A walk through Dedinje
Luxury, exoticism and contemporary art

Words: Elvira Ibragimova
Photos: Eduard Savosin

One hundred years ago, in the 1920s, the vineyard area south of Belgrade underwent a radical transformation, as one of the city’s most elite neighborhoods began to grow, built up with mansions and villas. It was King Alexander who started it, wanting to build his palace in the suburbs (nowadays, the palace complex can be visited with a special excursion during the warm season). 

You should start your walk around Dedinje with a visit to the small museum of the artist Petar Lubarda (Iličićeva 1), an avant-garde painter and one of the key artists of Yugoslavia. Lubarda lived and worked in this mansion in the last years of his life, and now his paintings and a collection of personal belongings are displayed here.

The neighborhood is mainly built up with mansions of rich Belgraders, in different styles, especially luxurious versions can be found on Užička and Tolstojeva streets. But while walking around, you should also pay attention to more modest buildings, sometimes they have an interesting history. For example, the “Grofica Olga” kindergarten (Užička 18). The name of the kindergarten is not accidental — this building is associated with the activities of baroness Olga Wrangel. In the early 1920s, she traveled to the United States to collect donations, which were used to open two health resorts for military White émigrés (one in Bulgaria and one in Belgrade). The Belgrade one specialized in pulmonary diseases, since the air in the area was considered healthy.

Among the interwar period villas there are also exotic ones, inspired by English cottages, Latin American fazendas and other foreign romanticism. Later, Belgrade architectural researchers would refer to this trend as the «Hollywood style». One of such mansions is the villa of diplomat Dragomir Kasidolac (Tolstojeva 17), built according to the project of architect Vladislav Vladisavljević in 1937. The diplomatic history of the neighborhood began with this building. After World War II, many mansions were expropriated and became embassies and residences, but this particular villa had housed the Brazilian embassy even before 1941. Not far away is the former villa of Ilija Novaković, an employee of the Ministry of Foreign Affairs (Tolstojeva 23). It is the most exotic mansion in Belgrade — inspired by the Far East and built according to the design of Aleksandar Gavrilović in the early 1930s. The shape of the roof, the colors, the sculptures on the facade — everything evokes associations with Japan, and the question arises naturally: how such a mansion ended up in Belgrade? The reason is Novaković’s personal preferences — he was very fond of oriental aesthetics (and was even involved in a scam of smuggling luxury goods from the East into the country).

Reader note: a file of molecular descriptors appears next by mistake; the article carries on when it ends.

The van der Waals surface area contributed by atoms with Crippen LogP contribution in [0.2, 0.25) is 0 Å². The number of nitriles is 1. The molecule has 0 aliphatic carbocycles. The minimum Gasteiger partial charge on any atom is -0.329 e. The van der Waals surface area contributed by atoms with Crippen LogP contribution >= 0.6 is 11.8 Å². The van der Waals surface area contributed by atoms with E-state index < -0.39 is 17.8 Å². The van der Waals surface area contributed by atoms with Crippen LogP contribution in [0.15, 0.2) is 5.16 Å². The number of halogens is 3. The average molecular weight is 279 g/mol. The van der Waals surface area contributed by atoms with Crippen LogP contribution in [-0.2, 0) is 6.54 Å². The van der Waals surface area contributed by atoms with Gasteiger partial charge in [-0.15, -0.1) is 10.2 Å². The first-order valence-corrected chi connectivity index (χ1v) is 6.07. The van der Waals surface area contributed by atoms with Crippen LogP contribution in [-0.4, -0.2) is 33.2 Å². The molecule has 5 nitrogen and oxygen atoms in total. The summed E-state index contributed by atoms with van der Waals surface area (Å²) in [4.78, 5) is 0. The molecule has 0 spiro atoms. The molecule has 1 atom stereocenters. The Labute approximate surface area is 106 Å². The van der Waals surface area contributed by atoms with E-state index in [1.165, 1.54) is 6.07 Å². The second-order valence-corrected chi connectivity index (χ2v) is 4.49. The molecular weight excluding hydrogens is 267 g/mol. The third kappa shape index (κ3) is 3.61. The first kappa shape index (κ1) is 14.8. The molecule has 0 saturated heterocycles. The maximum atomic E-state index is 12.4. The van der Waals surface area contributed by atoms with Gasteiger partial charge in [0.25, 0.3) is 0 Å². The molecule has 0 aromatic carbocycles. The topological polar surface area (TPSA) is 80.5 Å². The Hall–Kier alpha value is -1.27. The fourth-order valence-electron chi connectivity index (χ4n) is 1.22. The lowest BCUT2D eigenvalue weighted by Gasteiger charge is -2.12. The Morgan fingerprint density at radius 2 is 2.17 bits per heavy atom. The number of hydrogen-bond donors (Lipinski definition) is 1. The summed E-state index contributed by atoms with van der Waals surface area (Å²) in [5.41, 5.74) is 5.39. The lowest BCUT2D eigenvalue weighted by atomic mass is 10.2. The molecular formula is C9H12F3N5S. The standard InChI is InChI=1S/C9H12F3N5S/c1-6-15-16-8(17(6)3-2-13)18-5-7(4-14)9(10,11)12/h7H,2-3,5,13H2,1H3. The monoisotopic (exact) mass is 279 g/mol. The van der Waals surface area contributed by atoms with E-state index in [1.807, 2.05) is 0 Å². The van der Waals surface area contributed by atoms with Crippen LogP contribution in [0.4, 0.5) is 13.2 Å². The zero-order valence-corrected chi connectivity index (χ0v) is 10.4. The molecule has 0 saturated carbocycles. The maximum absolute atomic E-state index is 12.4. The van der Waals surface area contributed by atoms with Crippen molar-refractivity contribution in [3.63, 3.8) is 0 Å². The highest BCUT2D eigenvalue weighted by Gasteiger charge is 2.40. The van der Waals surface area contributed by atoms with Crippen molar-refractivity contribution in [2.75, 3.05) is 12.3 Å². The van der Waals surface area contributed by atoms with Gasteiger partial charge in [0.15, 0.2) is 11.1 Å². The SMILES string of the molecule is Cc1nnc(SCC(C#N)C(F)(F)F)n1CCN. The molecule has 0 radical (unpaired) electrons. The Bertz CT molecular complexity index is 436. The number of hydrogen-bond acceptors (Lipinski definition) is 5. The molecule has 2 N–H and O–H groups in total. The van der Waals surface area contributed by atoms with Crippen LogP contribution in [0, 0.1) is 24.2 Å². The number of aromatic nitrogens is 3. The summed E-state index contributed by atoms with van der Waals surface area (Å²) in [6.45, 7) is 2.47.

However, not all villas in Dedinje are inspired by faraway countries, there are also houses in the so-called folkloristic style — its authors were inspired by the folk architecture of the Balkan Peninsula. For example, the neighboring villa designed by architect Čedomir Glišić or the villa at Miloša Savčića street 4, designed by Aleksandar Deroko — one of the main proponents of the national style in Belgrade architecture.

One can also find samples of classical styles in Dedinje: for example, the villa of politician Nikola Uzunović designed by architect Vojin Simeonović (Užička 44) is executed in the spirit of academic architecture. Back in the day, this villa became the center of an architectural scandal — the client tried to leave the architect without a fee by means of a tricky scheme, but Simeonović won the trial. After World War II, like many other mansions, this one was expropriated and became the residence of the American ambassador.

However, private luxury villas continued to be built in the area even under socialism — for example, the villa of Yugoslav People’s Army general Peko Dapčević (Tolstojeva 52) designed by Miroslav Jovanović was created in 1978. Some villas were built specifically as ambassadors’ residences — for the Iranian ambassador a mansion designed by Petar and Olivera Petrović (Užička 48) was built in the mid-1970s. On the one hand, the villa looks quite in the spirit of Belgrade architecture of that time, thanks to the combination of concrete and brick, but on the other hand, there is something oriental in its appearance, the shape of the building resembling a huge turban. The building now houses an international school.

Unfortunately, despite all their architectural charms, only a couple of villas in Dedinje have protected status. Among the listed monuments is the mansion at Užička 54. This Art Deco masterpiece with geometric decorations, complicated solution of using the relief, impressive entrance group with caryatids was created by architects Petar and Branko Kristić for Stevka Miličević, the wife of a lawyer.

You can take a coffee break at one of the Kafeterija coffee shops in the park named after Rosalie Morton, an American doctor who volunteered for the Red Cross during World War I and founded three hospitals in Serbia after the war. A visit to the branch of the Museum of Modern Art — Čolaković Legat (Teodora Drajzera 21) is a worthwhile addition to your walk among the villas. This is a space for temporary exhibitions, so here you will find something new and interesting every time.

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